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Ready, Set, Derm: Advancing Dermatology Through Video Games Part 2


Level Ex, Inc.'s Top Derm is changing the way dermatologists learn about skin conditions—all through a cell phone screen.

View part one here.

Shraddha Desai, MD, FAAD, is a board-certified dermatologist who practices at Duly Health and Care in Naperville, Illinois. Desai is also a clinical instructor for the Rush University dermatology residency program cosmetic clinic and an adjunct professor at Loyola University. She is also a dermatology consultant for Level Ex, Inc., the world's leading medical video game studio and producer of dermatology game Top Derm.

Dermatology Times® recently spoke with Desai to discuss the process of assisting with the creation of Top Derm and the clinical impacts of games like Top Derm in advancing the dermatology field.

Shraddha Desai, MD, FAAD: I'm Shraddha Desai. I'm a dermatologist who practices at Duly Health and Care in Naperville. Most of my practice is cosmetic with a little bit of surgical derm, and then a little bit of gen[eral] derm as well. I also am a clinical instructor at Rush University for their cosmetic clinic in their derm residency program, as well as an adjunct professor at Loyola University, doing the same thing for their dermatology program. Outside of this, with Level Ex, what I do is I'm a consultant, obviously, purely for dermatology. I got to kind of start off before Top Derm launched, which was kind of cool in that I that got to see them develop these digital renders of skin conditions and just see it evolve.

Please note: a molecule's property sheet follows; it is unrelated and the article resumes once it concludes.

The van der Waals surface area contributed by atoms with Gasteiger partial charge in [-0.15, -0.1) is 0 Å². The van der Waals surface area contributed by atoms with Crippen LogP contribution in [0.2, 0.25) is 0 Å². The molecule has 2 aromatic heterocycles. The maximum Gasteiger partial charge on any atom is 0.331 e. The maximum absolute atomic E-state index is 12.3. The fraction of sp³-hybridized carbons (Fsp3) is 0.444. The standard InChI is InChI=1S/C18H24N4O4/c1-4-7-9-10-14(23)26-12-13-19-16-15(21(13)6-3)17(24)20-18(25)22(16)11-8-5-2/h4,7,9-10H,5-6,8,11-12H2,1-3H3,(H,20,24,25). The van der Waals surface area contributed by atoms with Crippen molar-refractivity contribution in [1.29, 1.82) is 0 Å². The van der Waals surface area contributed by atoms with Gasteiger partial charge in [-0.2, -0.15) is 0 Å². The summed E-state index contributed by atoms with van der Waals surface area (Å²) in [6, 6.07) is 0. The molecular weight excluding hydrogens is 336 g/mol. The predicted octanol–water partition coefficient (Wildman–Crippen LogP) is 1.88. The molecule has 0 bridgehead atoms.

Dermatology Times: What goes into making a realistic medical video game like Top Derm?

Desai: It was actually really cool. I don't have a background in graphic arts or anything, but my brother is an animator, so I'm used to seeing him make cartoonish characters and things like that, where I was like, 'How are they going to do this with skin?' And what they would do is they would have about 20 different renders, and I would come in, sometimes they would send them to me, but I kind of enjoyed seeing them do the process at work. And tell me: 'Is this color right? Is this texture right? What do you think of this? What can we do better?' And it's funny how I would be nitpicky and say, 'Okay, well, dermatomyositis is a little bit more of like a baby pink, not quite a bright red, pink,' and they would take what you said, and as obscure as it was, they would continue to evolve it until it matched to what, to my eye, would be more respective of that condition.

Dermatology Times: As a dermatologist, what is the significance of a game like Top Derm?